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Source: Center for International Maritime Security


The YJ-83, a relatively recent addition to China’s anti-ship arsenal over the past 10-15 years, is widely deployed in its surface and air forces. It is a small, short-range missile that is incompatible with vertical launch cells.

Typically, it is deployed in box launchers aboard Chinese frigates, corvettes, and small missile boats. Additionally, multi-role aircraft can carry and use this missile, making it the primary anti-ship weapon for non-bomber PLA aircraft, including land and carrier-based aviation.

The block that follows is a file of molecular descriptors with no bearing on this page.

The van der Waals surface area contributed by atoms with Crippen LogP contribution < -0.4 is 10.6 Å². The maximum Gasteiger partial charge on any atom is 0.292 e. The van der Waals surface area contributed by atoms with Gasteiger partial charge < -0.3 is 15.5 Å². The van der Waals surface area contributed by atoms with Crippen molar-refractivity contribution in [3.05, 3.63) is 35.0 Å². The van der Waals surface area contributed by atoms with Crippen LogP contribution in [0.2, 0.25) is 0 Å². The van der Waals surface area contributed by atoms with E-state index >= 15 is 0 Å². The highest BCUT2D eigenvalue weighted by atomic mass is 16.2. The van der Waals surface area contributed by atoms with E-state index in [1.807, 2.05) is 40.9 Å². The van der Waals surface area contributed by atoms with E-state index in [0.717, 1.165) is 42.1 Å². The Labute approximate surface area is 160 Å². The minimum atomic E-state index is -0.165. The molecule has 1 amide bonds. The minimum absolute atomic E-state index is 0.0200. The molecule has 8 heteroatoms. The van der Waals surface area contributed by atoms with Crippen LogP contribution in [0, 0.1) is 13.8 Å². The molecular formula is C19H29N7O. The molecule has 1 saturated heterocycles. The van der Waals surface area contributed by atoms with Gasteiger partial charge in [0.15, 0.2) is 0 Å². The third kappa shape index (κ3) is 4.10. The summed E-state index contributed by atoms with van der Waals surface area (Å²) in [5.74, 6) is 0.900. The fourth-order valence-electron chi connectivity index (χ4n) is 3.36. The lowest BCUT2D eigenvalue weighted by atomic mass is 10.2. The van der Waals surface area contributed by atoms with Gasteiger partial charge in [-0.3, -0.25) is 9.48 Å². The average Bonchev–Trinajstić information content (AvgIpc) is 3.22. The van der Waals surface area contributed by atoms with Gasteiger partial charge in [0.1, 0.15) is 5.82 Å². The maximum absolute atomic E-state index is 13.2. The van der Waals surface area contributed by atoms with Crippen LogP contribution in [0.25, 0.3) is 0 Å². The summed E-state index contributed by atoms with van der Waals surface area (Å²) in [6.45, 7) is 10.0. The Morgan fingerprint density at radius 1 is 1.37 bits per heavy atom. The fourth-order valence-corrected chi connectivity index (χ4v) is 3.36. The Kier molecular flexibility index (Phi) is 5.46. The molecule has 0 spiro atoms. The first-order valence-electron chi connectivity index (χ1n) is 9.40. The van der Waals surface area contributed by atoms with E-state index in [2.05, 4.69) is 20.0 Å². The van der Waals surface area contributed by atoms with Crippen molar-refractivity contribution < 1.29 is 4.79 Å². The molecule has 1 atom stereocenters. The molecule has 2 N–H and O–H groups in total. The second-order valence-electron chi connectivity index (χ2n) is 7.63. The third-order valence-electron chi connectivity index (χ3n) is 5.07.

The YJ-18 is a Chinese cruise missile designed for both anti-ship and land attack roles. It entered service around 2014 and is a derivative of the Russian 3M-54E “Klub” missile.

File Image: China’s YJ-18 anti-ship cruise missile.

It is the only widely deployed anti-ship missile in China’s arsenal that can be launched from a vertical launch cell. The missile is installed on China’s large-scale warships, such as the Type 52D destroyer and Type 55 cruiser. Additionally, a version compatible with torpedo tubes has been deployed on PLA submarines.


The YJ-12 is compatible with a variety of launch platforms, including coastal launchers and bombers. This capability allows it to play an important role in China’s ability to engage long-range warships on mainland China.